When we released Grammatica, we wanted to give our users the perfect tool to become more confident in their English writing and texting. Leveraging the power of complex AI systems, we created an app that checked your English grammar, fixed spelling errors, suggested (contextual) synonyms, helped you with wording, and set the perfect tone. Like every other success story, ours comes in chapters – and now it’s time for the next one. Continue reading Grammatica Becomes Typeright
We’re very happy to give you an understanding of the adverbs “as well,” and “too.” And we’re also delighted to tell you something about “also,” too. Ok, you might already guess where this is going, so let’s get started, shall we? Continue reading “Also” vs. “As well” vs. “Too”
Yes, you can. But sometimes you can not. Or cannot. Or can’t. Well, which one is it? Let’s find out in this article! Continue reading SOS English: Cannot vs. Can Not
Next to nouns and verbs, adjectives are essential to every meaningful sentence. There wouldn’t even be any exciting stories to tell if it wasn’t for adjectives. Simply put, adjectives describe to us “what something or someone is like.” But let’s dive deeper into the topic and show you how to identify an adjective when you see one. Continue reading Grammar Basics: Adjectives
When it comes to relative pronouns, there’s no way around using “who,” “which,” and “that.” We’ve already discussed the difference between “which” and “that” in this article. So today, we’ll take a turn on the usage of “who” and “which.” Relative … Continue reading SOS English: “Who” vs. “Which”
In saying “Sorry” and to apologize, you admit that you did something wrong. However, the difference between these two phrases is very subtle but still impactful, depending on the situation. Continue reading I’m sorry, I apologize.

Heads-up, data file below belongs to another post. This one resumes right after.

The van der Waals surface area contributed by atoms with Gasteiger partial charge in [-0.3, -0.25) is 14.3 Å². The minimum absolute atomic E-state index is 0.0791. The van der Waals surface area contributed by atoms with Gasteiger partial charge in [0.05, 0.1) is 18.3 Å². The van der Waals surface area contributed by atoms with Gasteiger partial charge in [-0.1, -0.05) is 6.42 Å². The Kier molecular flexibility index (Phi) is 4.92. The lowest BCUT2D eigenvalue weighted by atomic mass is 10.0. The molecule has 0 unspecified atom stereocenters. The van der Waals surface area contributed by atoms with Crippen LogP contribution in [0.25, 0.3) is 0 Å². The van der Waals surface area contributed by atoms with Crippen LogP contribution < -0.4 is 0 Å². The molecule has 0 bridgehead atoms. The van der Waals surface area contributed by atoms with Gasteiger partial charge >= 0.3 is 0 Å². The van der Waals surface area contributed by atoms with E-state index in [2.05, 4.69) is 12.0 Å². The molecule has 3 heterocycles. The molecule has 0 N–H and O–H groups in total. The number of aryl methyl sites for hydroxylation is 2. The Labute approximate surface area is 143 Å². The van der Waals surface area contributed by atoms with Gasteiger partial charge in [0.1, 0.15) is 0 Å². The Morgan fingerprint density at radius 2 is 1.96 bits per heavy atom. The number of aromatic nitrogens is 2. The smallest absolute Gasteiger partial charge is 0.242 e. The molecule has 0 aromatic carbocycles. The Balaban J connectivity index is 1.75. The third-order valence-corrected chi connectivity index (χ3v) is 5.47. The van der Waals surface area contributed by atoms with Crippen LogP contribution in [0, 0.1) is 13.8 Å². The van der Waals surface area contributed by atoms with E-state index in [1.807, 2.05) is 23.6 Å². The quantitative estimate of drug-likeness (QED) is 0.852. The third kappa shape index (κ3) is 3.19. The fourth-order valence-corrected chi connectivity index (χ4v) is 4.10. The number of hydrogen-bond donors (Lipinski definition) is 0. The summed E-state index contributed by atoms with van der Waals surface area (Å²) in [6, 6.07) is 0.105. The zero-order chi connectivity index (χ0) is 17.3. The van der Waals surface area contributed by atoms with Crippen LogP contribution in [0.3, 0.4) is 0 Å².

The confusion between “who’s” and “whose” is pretty much the same as with “it’s” and “its.” One is the contraction of “who is” or “who has” – the other is used to show ownership. Compared to one of our previous articles about “who vs. whom,” this topic here is much easier to understand. Continue reading SOS English: “Who’s” vs. “Whose”
Verbs describe a physical (run, jump, talk) or mental (think, confuse, guess) action or a state of being (to exist, to live, to be).
With a noun or pronoun (which primarily functions as “subject”), verbs tell us what the subject does or performs. Even though that might sound easy to understand, there are, however, a couple of things you have to keep in mind, especially if you’re currently trying to learn English. So, let’s get going, shall we? Continue reading Grammar Basics: Verbs
Whether you’ve just recently started learning English, want to get a better understanding of your own language, or like to learn something out of curiosity – understanding the basic rules of a language is a must, not only to create proper and solid sentences but also to improve your overall communication skills in both written and spoken form. Continue reading Grammar Basics: Nouns
“Which” or “that” – we can use both words in various contexts, but the confusion starts when we use them as a relative pronoun. Even though many people believe that the differences between those two words aren’t really differences at all, there are actually some rules for their usage. But let’s have a closer look! Continue reading SOS English: which vs. that